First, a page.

However, just a day before the ICTU debate, fellow social partner, IBEC, has claimed trade union demands for equality for agency workers are simplistic and warned it will oppose any measures that affect flexibility in the labour market. The demand for equality is a fundamental prerequisite of the trade unions’ position in the new pay negotiations.
Brendan McGinty, IBEC’s director of industrial relations and human resources, said his organisation believed agency workers are already fully protected by employment legislation.
He said agency workers are, and will remain, a small part of the labour force in Ireland and the current ‘crop’ have the same protections as permanent workers under unfair dismissals, redundancy, etc.
Mr McGinty said any calls for further regulation only served to restrict the labour market, send out negative signals to investors and alarm agency workers into doubting the existing set of rights established in law.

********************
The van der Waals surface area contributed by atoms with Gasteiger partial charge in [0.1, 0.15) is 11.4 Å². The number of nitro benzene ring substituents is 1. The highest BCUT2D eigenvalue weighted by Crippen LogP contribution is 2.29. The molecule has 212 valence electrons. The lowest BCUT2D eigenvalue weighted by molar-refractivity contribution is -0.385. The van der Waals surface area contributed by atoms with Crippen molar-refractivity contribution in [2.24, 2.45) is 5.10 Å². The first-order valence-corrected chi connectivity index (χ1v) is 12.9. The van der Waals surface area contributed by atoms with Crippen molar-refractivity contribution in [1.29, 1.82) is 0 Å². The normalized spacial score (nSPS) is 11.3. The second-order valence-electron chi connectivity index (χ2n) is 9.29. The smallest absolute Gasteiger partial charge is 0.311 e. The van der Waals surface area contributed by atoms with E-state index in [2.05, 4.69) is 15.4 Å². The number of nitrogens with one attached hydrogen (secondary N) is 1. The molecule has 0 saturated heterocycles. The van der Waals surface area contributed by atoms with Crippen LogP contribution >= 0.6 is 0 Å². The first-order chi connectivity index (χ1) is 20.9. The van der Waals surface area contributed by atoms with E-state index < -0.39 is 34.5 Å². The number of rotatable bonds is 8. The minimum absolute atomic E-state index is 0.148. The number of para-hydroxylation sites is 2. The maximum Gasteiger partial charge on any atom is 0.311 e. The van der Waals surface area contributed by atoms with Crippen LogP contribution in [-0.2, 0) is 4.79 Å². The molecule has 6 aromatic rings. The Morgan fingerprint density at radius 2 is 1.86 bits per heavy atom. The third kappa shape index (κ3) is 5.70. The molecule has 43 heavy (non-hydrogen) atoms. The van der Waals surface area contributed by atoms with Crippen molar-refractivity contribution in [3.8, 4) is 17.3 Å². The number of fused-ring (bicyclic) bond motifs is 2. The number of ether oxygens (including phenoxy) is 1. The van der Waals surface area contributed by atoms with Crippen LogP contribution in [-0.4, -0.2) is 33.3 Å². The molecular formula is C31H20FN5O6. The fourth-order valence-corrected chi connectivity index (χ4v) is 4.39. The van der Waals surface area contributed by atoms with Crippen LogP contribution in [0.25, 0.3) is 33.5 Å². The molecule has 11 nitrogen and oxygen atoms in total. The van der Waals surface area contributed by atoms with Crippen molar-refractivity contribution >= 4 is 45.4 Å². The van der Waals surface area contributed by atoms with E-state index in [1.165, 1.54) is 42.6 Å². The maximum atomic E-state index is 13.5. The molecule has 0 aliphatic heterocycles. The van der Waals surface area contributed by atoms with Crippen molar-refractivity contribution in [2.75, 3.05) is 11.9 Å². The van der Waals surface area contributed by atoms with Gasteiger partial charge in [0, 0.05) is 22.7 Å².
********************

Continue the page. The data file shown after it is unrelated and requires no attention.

His claims were rejected by SIPTU general secretary Joe O’Flynn: “Rather than try to justify the present scandal by minimising its extent, IBEC should welcome steps to end this abuse [of agency workers] in any new national agreement. It is in the interests of bona fide employers to do so. Otherwise the cancer will continue to spread,” he said.
The motion which will be brought before delegates at the Irish Congress of Trade Unions conference this morning will call for:
* Pay increases sufficient to insulate workers against rises in the cost of living.
* Comprehensive and enforceable pensions policy.
* The enhancement of the programme of legislation agreed in Towards 2016.
* The creation of a legal framework which includes the right of workers to engage in collective bargaining with their employer through their trade union.
* Support for the social wage through ensuring an adequate level of investment in public services.